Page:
The Downside to Virtualization: Security Risks
It’s hard not to love virtualization. The ability to create dozens of virtual servers (or “appliances”) as files within a single physical server can cut power consumption, save space, make IT admins’ jobs easier, and allow them create separate environments for testing new applications at will. No wonder this is one of the fastest growing technologies in businesses large and small.
But everything has its drawbacks, and virtualization is no exception.
“There’s no free lunch,” says Woflgang Kandek, CTO of Qualys, which offers on-demand compliance and vulnerability management. “Security is one of the things you have to worry about more when you use virtual servers.”
Virtualization security risks
Why does virtualization mean paying more attention to security? Here are the reasons, and tips for addressing them:
- You’re adding an operating system. This aspect of virtualization is easy to forget, because most virtual servers act like real servers, running a Microsoft Windows or other platform. But in fact, the virtualization application itself (VMware, Microsoft Hyper-V, Xen, etc.) becomes the operating system on the server where it resides, with the operating systems of the virtual servers running as applications hosted on that system. Like any other operating system, virtualization software needs to be patched and updated regularly, to ward off security threats, in addition to the patch management you still need to maintain whatever operating system the virtual server or servers are running. “So now you have two operating systems to monitor and patch, instead of one,” Kandek says.
- Traditional intrusion detection won’t work on virtual servers. Intrusion detection (and intrusion prevention) generally functions by monitoring network traffic and raising a red flag if there’s a traffic spike or type of traffic not explained by legitimate operations. But because there’s no way to monitor traffic between virtual servers on one physical host, you can’t count on them to alert you to a security breach in a virtual server.
- Malware can spread among virtual servers. With traditional intrusion detection blind to activity between virtual servers, it’s easy for a virus or other malignant software to spread from one virtual server to another. And beyond -- because virtualization is often used in conjunction with clustering that moves data and applications among two or more servers, to provide load-balancing and “failover” in case one server in the cluster encounters a problem. “This is not something any network monitoring system can analyze,” says Amir Ben-Efraim, CEO of Altor Networks, which provides virtual firewalls that protect virtual servers. A virtual firewall can add a layer of protection at the virtual level, to fill the gap left by traditional security methods.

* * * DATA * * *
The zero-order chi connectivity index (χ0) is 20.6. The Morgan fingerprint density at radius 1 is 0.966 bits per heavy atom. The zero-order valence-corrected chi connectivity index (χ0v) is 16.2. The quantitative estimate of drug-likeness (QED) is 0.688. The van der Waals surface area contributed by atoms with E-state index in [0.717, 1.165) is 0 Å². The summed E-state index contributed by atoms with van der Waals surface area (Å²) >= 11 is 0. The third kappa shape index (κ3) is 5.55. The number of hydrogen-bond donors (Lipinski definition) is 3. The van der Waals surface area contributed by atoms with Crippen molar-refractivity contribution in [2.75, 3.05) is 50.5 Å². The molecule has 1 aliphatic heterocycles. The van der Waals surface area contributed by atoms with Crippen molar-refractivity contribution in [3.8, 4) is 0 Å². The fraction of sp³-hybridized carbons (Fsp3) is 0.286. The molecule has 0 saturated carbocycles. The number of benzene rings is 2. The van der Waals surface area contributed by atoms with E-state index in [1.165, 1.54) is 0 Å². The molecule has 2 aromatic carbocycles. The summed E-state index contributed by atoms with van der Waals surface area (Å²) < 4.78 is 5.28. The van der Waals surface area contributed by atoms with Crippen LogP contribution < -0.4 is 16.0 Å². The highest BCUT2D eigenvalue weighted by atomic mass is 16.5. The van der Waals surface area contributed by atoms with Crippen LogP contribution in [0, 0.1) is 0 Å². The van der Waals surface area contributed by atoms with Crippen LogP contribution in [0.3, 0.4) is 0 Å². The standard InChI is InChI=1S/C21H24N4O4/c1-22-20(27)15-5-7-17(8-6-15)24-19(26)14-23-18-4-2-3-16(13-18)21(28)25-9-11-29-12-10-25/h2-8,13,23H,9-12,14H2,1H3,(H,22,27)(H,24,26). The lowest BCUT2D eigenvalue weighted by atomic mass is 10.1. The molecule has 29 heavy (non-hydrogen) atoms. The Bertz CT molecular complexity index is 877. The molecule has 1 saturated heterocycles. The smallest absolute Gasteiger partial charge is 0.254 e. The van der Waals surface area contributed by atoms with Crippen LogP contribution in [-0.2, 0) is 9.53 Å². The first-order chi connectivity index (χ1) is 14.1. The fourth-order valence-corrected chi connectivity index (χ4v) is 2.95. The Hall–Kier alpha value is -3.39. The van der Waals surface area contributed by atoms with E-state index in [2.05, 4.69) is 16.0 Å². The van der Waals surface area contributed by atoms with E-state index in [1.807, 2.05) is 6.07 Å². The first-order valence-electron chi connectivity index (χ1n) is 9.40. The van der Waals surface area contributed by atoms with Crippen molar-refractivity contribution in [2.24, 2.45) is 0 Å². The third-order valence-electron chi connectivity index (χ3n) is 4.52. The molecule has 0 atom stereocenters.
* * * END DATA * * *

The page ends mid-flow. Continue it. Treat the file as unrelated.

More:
- Confidential data can be compromised. Because there’s no way to monitor traffic flow between virtual servers sharing the same physical server, there’s no way to tell whether confidential or legally protected data (such as medical records or credit card numbers) have been compromised. “I would suggest keeping such data segregated on a separate physical sever,” Kandek says.
- Today’s malware is virtual-aware. Viruses often meet their fate in virtual servers where IT staff test applications and then destroy the server once the malware is detected. People who write viruses are aware of this, and have begun creating special “virtual-aware” viruses that can tell when they’re in a virtual environment. Though they’ve mostly used this knowledge to hide so far, they could easily be adjusted to attack virtual servers’ vulnerabilities instead. According to research by the antivirus company ESET, more than 200,000 virtual-aware malwares were at large in November 2008. What this means is that if you’re running virtual servers, virus protection is especially critical.
- Your outsourcer may not know any of the above. If you’re outsourcing some or all of your IT security, or using hosted servers, make sure your provider is fully aware of the special security issues surrounding virtualization and has appropriate protections in place. “Those extra protections should be part of the outsource agreement,” Kandek says.
Virtualization offers many advantages over working with physical servers. Staying aware of its special security issues can keep those benefits from putting your data at risk.
MINDA ZETLIN | Columnist | Co-author, The Geek Gap
Minda Zetlin is a business technology writer and speaker, co-author of The Geek Gap, and president of the American Society of Journalists and Authors.